Joel and Ethan Coen’s Inside Llewyn Davis comprises two very essential aspects about the protagonist, Llewyn, a fictional 1961 folk singer. To begin with, he’s quite talented. Perhaps mediocre, perhaps not the best of his generation, but well above-average, with a great voice and a never-say-die spirit. On the other hand, he is an ungrateful pile-on who burdens his friends with his vagabond ways, crashing on other people’s couches because he needs a roof over his head, at the same time, ruining get-togethers with his sometimes severe outbursts.

The film’s story gently caresses your artistic soul just like a favorite song would and manages to create an emotional connection. You get a warm feeling that promises to linger on, long after the final notes have been played in this 105-minute long film. Some aspects may be a tad difficult to fathom, with regards to Oscar Issac’s character, why Llewyn’s reaction is unpredictable. Overall, the Coen brothers yet again give the viewers a troubled character you may love to hate. It is a wonderfully composed emotional story that flows in the simplest manner. 

The film chronicles a week in the life of a failed singer in the year 1961 who performed with Mike, his musical partner who had committed suicide. Post his passing, Llewyn finds himself turned into a rather reluctant traveler who meets an orange tabby cat (originally the Gorfiens’), who had escaped when he was setting foot on a journey at the beginning of the film. The cat revisits him time and again. In the meanwhile, a very commitment-phobic Llewyn finds himself building a relationship with another living being. The beauty, is that the cat’s name is not known, it is just the sense of belonging that the animal has with Llewyn which is moving. If you must wonder what the name of the cat actually is, it is revealed to be Ulyssees in the ending moments of the film. As Llewyn walks out of the Gorfiens’ house just like he had at the beginning of the film, only this time, he doesn’t let the cat escape from the apartment. On the street outside the apartment, he gazes at a poster of Walt Disney’s The Incredible Journey, as he wonders about the number of times he saw an orange cat during his journey, his odyssey (5 points to anyone who can get the connection).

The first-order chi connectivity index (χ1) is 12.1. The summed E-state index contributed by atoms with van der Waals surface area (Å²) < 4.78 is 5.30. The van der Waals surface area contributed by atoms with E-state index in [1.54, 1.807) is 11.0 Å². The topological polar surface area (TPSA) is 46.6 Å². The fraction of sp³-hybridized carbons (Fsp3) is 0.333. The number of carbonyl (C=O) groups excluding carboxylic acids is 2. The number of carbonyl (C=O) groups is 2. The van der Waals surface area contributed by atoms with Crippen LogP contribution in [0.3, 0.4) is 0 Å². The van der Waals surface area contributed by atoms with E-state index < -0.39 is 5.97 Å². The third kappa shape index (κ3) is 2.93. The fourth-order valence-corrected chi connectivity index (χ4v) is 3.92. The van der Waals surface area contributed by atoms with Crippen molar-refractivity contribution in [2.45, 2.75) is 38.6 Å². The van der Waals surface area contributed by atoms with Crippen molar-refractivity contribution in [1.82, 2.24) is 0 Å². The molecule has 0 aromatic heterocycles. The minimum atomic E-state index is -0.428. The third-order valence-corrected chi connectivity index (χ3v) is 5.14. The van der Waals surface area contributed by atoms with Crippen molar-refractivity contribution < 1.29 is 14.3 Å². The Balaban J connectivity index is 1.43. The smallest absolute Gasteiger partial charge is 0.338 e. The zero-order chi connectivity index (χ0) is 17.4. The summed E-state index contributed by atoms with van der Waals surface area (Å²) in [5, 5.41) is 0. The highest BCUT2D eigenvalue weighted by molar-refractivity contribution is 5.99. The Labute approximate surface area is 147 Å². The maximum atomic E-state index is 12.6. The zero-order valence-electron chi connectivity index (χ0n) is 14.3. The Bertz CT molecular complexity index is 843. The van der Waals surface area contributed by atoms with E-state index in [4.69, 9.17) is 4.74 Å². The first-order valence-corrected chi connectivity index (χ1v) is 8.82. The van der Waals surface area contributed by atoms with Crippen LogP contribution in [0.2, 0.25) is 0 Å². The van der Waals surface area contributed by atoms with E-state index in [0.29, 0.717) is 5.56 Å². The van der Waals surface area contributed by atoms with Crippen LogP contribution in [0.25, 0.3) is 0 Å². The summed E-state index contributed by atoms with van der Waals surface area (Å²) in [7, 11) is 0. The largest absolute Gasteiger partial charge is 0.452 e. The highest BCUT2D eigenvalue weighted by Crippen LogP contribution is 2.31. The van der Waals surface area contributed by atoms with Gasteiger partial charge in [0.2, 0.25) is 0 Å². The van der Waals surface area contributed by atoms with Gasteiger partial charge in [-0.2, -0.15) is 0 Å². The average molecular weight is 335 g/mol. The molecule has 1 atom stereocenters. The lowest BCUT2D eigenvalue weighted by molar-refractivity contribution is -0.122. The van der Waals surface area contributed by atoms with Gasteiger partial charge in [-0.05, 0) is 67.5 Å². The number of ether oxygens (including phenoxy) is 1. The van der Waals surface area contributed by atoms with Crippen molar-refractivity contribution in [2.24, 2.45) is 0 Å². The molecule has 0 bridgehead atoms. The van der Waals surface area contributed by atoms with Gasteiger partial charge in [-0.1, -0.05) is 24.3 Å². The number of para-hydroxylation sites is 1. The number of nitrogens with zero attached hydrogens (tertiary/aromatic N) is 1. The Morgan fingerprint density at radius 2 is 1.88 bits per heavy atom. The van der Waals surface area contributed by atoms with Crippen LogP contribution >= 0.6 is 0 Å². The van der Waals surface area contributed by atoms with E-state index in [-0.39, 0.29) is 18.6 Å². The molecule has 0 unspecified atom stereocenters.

With a good character in place, an orange cat and a few folk songs that will linger in your mind long after the film’s over, the Coen brothers have created an authentic portrait of the joy, the anxiety and the angst of an artist’s life. The film is funny, sad and at the same time, very human. For some of us who may have at some point in our lives envisioned a career where we wanted to pursue our creative interests, or maybe had taken that leap (of faith), then the film is sure to strike the chords of the heart. There is a recognition of truth here. And it’s not truly a happy one. This soulful, lyrical film is best enjoyed by embracing it like a sweet, sad dream. Upon awaking, this mythical place will have faded into nothingness forever. 

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